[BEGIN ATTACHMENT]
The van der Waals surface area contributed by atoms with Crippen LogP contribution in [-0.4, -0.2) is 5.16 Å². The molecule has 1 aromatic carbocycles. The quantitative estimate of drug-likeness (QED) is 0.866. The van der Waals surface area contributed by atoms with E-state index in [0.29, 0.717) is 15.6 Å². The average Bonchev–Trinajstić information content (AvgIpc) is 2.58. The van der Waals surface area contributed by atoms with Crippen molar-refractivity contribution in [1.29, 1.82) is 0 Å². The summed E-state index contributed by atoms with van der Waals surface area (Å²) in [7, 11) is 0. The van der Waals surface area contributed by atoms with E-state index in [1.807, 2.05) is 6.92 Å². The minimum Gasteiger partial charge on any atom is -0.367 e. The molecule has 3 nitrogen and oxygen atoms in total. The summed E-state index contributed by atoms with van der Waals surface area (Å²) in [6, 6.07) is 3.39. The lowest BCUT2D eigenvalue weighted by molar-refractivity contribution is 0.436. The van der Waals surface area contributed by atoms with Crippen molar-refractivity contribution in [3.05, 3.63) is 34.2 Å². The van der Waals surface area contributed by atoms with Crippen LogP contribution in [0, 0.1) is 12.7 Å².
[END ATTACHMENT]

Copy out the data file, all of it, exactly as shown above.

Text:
The van der Waals surface area contributed by atoms with Crippen LogP contribution in [-0.4, -0.2) is 5.16 Å². The molecule has 1 aromatic carbocycles. The quantitative estimate of drug-likeness (QED) is 0.866. The van der Waals surface area contributed by atoms with E-state index in [0.29, 0.717) is 15.6 Å². The average Bonchev–Trinajstić information content (AvgIpc) is 2.58. The van der Waals surface area contributed by atoms with Crippen molar-refractivity contribution in [1.29, 1.82) is 0 Å². The summed E-state index contributed by atoms with van der Waals surface area (Å²) in [7, 11) is 0. The van der Waals surface area contributed by atoms with E-state index in [1.807, 2.05) is 6.92 Å². The minimum Gasteiger partial charge on any atom is -0.367 e. The molecule has 3 nitrogen and oxygen atoms in total. The summed E-state index contributed by atoms with van der Waals surface area (Å²) in [6, 6.07) is 3.39. The lowest BCUT2D eigenvalue weighted by molar-refractivity contribution is 0.436. The van der Waals surface area contributed by atoms with Crippen molar-refractivity contribution in [3.05, 3.63) is 34.2 Å². The van der Waals surface area contributed by atoms with Crippen LogP contribution in [0, 0.1) is 12.7 Å².